“A fool sees not the same tree that a wise man sees” (William Blake).
THERE ARE FEW OF US WHO WOULDN’T BE HELPED BY AN IMPROVEMENT IN OUR VISION, OUR ABILITY TO SEE. Too often, we see (i.e., experience) things without learning anything. We see them, but their importance escapes us. We notice them, but their wonder is wasted on us. There may be nothing wrong with our eyesight, but truly, “a fool sees not the same tree that a wise man sees.”
Depth of vision. At times, we don’t see deeply enough, that is, we don’t take the time to look below the surface. And not taking the time is really the heart of the problem, as anyone knows who has wrongfully judged another person by making a hasty assessment on the basis of a first impression or a superficial acquaintance.
Breadth of vision. When we don’t see what we need to see, sometimes the problem is not so much incorrect seeing as it is insufficient seeing. John Ruskin wrote, “Not only is there but one way of doing things rightly, but there is only one way of seeing them, and that is, seeing the whole of them.” Factors like perspective and scope are critically important. Just as there are times when we need to look more deeply, there are times when we need to back up and take a wider view. It’s often amazing what can be seen from a distance!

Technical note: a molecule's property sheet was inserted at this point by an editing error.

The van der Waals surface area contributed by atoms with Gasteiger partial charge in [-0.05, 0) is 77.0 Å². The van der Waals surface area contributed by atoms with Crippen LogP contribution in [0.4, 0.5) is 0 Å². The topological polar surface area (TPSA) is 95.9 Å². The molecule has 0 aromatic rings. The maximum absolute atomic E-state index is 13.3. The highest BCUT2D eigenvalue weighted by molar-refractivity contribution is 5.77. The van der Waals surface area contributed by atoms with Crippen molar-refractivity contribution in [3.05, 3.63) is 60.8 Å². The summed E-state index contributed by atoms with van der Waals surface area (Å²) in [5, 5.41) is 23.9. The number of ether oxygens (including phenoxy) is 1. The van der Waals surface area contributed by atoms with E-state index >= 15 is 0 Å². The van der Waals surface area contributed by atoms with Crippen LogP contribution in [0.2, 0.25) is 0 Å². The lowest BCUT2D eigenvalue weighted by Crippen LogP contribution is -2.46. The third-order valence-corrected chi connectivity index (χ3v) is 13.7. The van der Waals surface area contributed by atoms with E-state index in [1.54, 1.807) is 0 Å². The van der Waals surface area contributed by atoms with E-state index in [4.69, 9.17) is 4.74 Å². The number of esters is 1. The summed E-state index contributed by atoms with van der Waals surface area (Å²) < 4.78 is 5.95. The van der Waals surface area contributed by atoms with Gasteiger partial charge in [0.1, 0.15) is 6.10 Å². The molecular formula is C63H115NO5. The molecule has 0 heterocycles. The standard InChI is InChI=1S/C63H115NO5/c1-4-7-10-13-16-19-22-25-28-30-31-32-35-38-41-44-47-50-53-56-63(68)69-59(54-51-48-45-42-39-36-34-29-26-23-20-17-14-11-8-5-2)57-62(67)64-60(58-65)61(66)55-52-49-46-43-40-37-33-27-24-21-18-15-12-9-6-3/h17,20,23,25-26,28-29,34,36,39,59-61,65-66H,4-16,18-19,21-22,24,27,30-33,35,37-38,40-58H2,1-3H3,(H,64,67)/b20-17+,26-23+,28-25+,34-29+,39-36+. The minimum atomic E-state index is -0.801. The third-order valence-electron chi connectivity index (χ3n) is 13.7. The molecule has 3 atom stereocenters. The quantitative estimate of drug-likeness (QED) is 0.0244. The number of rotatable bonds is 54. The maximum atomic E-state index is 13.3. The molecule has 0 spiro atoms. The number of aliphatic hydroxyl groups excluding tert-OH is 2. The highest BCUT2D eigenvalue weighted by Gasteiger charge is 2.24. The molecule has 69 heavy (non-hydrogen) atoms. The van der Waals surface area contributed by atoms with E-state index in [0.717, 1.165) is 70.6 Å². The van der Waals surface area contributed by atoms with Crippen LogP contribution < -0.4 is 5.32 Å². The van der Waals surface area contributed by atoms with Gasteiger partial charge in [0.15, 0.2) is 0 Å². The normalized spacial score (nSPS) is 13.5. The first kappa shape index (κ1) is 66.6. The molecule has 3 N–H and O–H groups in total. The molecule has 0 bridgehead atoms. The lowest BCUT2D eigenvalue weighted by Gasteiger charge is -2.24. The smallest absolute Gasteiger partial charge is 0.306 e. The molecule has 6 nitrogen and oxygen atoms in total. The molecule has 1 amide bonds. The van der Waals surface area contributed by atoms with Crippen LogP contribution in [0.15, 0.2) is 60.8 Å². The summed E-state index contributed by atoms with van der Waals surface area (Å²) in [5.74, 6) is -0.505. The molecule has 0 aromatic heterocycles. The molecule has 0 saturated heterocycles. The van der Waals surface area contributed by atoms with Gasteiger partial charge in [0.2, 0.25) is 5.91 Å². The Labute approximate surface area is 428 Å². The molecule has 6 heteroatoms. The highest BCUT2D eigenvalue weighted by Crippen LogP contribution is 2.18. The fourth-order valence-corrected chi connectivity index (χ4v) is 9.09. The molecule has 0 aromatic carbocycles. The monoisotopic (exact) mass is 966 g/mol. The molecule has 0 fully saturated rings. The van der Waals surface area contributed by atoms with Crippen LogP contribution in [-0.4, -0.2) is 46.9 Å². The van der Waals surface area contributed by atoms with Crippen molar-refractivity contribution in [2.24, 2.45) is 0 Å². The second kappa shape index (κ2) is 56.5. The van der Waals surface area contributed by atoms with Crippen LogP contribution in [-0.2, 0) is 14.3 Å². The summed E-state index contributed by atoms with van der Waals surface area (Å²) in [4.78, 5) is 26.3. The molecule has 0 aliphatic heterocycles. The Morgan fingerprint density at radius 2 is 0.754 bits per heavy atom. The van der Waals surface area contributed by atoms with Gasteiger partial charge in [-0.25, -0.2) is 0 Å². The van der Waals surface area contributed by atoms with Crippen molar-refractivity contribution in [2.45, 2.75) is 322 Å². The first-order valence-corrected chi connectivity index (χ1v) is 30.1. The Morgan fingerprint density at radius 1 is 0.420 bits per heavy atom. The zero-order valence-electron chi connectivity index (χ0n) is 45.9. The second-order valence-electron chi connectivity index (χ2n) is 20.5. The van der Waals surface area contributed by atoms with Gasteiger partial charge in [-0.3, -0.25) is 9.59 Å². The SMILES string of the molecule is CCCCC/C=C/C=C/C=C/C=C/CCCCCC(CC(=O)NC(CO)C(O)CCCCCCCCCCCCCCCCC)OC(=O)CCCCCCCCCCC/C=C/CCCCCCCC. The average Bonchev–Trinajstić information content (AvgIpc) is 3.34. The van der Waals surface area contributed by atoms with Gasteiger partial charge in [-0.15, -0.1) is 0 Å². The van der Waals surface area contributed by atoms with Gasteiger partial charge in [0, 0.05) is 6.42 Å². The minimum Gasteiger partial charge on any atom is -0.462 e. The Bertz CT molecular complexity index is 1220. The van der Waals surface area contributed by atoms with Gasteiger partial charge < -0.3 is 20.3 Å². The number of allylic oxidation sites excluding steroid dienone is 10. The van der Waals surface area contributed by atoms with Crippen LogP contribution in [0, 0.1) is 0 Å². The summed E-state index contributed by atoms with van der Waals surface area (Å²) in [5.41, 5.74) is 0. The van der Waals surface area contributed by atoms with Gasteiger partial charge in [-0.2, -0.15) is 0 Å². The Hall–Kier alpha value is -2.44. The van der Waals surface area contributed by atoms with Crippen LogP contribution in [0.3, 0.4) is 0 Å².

If we need to see more deeply and more broadly, one of the best ways to learn to do so is to listen attentively when other people tell us what they see. One reason the fool doesn’t see the same tree as the wise man is that the fool won’t pay attention when the wise man is describing what he sees. The fool never learns a deeper, broader vision because he’s ignorantly content with what little he sees on his own.
In the end, it’s a combination of motive and experience that allows us to improve our seeing. We have to want to see more than we do right now, but even with that desire, we have to have our understanding prepared by certain experiences before we can be struck by the full significance of the things we encounter. The longer we live, the more we’re able to recognize certain truths that have been “right before our eyes” for many years. That’s one reason life in this remarkable world is such a never-ending adventure in seeing.
“People only see what they are prepared to see” (Ralph Waldo Emerson).